I am a total evangelist for this book. It changed my perspective on my own childhood, adolescence, and racial identity. I cannot recommend it highly enough, so if you haven't read it, buy the new version. If you're already a fan, buy a copy for a friend!

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Finally today, Darren Walker of the Ford Foundation wrote his annual letter to the public, and his focus is moral leadership:

A few weeks ago, the most insidious elements of our history—as much a part of our national character as the Constitution itself—announced themselves anew, and in the most disgusting and frightening ways. In Charlottesville, Virginia, racist, anti-Semitic white nationalists marched without hoods, shame, or stigma. As I watched the images emerging from Charlottesville, aghast, I worried that hate was being normalized in America.I was not alone, of course. In recent weeks, the American people affirmed, as they have so often, that from darkness comes light. By the thousands, and in cities across the country, they expressed that, in Fannie Lou Hamer’s perfect phrasing, “righteousness exalts a nation; hate just makes people miserable. ”To me, it seems clear, not just in this alarming episode, but in the deeper history it has laid bare: America has reached another defining moment. We face a crisis—the next battle for the soul of this country, one that will play out on the battlefield of our collective consciousness.

Walker subsequently makes a stirring case for moral leadership, which often ends up being subservient to other forms of leadership, institutional and otherwise. His take is sobering, yet optimistic, and I hope you find strength in it, as I did.

Have a great day.

Wednesday Reading List: Protect the DREAMers

As pundits predicted, President Donald Trump sent Attorney General Jeff Sessions to do his dirty work yesterday, when the White House announced its plans to eliminate the Obama administration's DACA program. Corey Mitchell at Education Week reviews the impact on school children:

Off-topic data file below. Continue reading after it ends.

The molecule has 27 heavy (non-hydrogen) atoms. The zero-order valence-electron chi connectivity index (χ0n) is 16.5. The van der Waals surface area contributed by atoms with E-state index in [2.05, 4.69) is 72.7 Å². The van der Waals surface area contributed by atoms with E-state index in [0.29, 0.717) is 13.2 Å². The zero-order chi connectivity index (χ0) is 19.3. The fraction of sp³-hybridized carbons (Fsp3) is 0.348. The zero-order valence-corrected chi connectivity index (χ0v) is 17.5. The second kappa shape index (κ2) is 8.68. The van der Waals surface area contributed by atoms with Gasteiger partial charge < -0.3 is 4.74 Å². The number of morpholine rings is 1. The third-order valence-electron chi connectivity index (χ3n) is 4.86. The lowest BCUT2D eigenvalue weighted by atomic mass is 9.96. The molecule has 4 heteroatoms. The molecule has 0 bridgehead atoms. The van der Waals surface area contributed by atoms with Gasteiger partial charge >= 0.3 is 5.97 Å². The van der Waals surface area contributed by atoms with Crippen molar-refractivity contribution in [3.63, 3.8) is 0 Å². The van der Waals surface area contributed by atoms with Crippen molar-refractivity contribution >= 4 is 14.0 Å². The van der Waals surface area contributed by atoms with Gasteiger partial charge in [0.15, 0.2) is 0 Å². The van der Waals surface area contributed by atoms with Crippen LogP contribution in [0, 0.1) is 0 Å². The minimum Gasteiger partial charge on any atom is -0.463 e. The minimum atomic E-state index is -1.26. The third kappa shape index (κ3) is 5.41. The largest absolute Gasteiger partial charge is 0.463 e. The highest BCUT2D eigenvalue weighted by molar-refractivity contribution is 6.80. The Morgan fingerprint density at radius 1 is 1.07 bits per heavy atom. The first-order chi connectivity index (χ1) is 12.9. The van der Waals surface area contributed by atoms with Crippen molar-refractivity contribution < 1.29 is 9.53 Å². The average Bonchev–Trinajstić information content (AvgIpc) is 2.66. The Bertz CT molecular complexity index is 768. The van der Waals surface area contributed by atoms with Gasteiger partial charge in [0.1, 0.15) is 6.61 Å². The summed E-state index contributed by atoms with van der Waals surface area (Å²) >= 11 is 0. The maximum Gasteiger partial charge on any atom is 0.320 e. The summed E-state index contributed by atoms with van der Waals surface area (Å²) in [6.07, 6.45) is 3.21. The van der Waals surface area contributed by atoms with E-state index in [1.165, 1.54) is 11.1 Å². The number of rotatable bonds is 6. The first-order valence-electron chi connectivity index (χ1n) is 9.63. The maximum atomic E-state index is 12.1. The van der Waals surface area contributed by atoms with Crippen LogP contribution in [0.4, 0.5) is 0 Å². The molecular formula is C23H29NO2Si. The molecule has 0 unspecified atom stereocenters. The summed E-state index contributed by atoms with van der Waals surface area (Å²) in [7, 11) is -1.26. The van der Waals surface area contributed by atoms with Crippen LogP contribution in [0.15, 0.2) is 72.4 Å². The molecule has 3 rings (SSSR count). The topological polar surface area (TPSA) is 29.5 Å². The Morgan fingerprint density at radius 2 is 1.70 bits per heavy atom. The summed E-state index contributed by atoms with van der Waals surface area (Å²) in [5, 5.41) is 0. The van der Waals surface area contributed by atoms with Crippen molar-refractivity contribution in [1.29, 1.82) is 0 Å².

The decision leaves the undocumented residents, an undetermined number of whom work and learn in the nation's K-12 schools, in a state of limbo. The Washington-based Migration Policy Institute estimates 250,000 school-age children have become DACA-eligible since President Barack Obama began the program in 2012. The Trump administration's decision could also affect the lives of children born in the United States. Millions of students in the nation's public and private schools are the children of undocumented immigrants, the Washington-based Pew Research Center estimates.

Carolyn Phenicie and Mark Keierleber of The 74 looked to education leaders for their reactions and found consistent condemnation:

Leaders at the Education Trust, currently helmed by former Obama Education Secretary John King, are “disappointed" ... Randi Weingarten, president of the American Federation of Teachers, said in a statement that with Tuesday’s announcement, Trump is “breaking the promise” to students and educators who thought the president would treat Dreamers with “great heart" ... JoAnn Bartoletti, executive director of the National Association of Secondary School Principals, said in a statement that attention must now be turned to Congress for a legislative fix. “To the young people affected by today’s decision: You belong in school,” Bartoletti said. “Continue to learn and grow and become your best selves. This nation — your nation — needs every bit of the contribution you will make to our common future.”
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Education Leaders of Color, an organization that dedicates itself to elevating the voices of diverse leaders in public schooling, shared a strong statement:

"With today’s announcement, this White House is doubling down on its de facto anti-family policy,” said Layla Avila, CEO and Executive Director of Education Leaders of Color (EdLoC). “To be clear, ending DACA puts 780,000 young people at risk of deportation, whose families will be torn apart as a result of overly aggressive immigration enforcement policies. These changes will cost us morally and economically: the Center for American Progress estimates that ending DACA would result in a loss of $460.3 billion from the national GDP over the next decade ..."

As Philissa Cramer of Chalkbeat discovered, it's not just students who are affected by the president's cruel decision:

The morning after Donald Trump was elected president, a few teachers within Teach For America stayed home. The educators had secured the right to work through DACA, the Obama administration program that allows young adults who came to this country illegally as children to temporarily live and work without fear of deportation ... Teach For America is joining many other education organizations in continuing to lobby Congress to pass the DREAM Act, which would create a path to citizenship for undocumented immigrants who came to the United States as children.